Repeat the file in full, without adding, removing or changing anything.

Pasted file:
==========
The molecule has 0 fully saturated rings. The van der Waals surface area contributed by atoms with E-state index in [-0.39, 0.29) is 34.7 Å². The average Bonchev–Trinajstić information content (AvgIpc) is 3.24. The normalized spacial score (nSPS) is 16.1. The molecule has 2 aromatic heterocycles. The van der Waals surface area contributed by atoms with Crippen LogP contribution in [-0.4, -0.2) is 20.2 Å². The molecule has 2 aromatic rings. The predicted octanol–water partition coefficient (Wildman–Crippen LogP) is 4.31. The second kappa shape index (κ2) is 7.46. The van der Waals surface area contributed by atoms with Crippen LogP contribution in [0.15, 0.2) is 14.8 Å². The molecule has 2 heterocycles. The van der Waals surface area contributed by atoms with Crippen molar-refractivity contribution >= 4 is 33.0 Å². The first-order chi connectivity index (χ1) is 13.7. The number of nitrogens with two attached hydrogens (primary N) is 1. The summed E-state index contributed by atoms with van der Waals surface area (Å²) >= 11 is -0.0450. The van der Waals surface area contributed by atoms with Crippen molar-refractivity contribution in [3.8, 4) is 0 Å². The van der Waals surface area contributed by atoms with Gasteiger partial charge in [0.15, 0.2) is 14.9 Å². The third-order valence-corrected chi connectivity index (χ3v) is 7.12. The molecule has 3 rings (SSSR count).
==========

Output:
The molecule has 0 fully saturated rings. The van der Waals surface area contributed by atoms with E-state index in [-0.39, 0.29) is 34.7 Å². The average Bonchev–Trinajstić information content (AvgIpc) is 3.24. The normalized spacial score (nSPS) is 16.1. The molecule has 2 aromatic heterocycles. The van der Waals surface area contributed by atoms with Crippen LogP contribution in [-0.4, -0.2) is 20.2 Å². The molecule has 2 aromatic rings. The predicted octanol–water partition coefficient (Wildman–Crippen LogP) is 4.31. The second kappa shape index (κ2) is 7.46. The van der Waals surface area contributed by atoms with Crippen LogP contribution in [0.15, 0.2) is 14.8 Å². The molecule has 2 heterocycles. The van der Waals surface area contributed by atoms with Crippen molar-refractivity contribution >= 4 is 33.0 Å². The first-order chi connectivity index (χ1) is 13.7. The number of nitrogens with two attached hydrogens (primary N) is 1. The summed E-state index contributed by atoms with van der Waals surface area (Å²) >= 11 is -0.0450. The van der Waals surface area contributed by atoms with Crippen molar-refractivity contribution in [3.8, 4) is 0 Å². The van der Waals surface area contributed by atoms with Gasteiger partial charge in [0.15, 0.2) is 14.9 Å². The third-order valence-corrected chi connectivity index (χ3v) is 7.12. The molecule has 3 rings (SSSR count).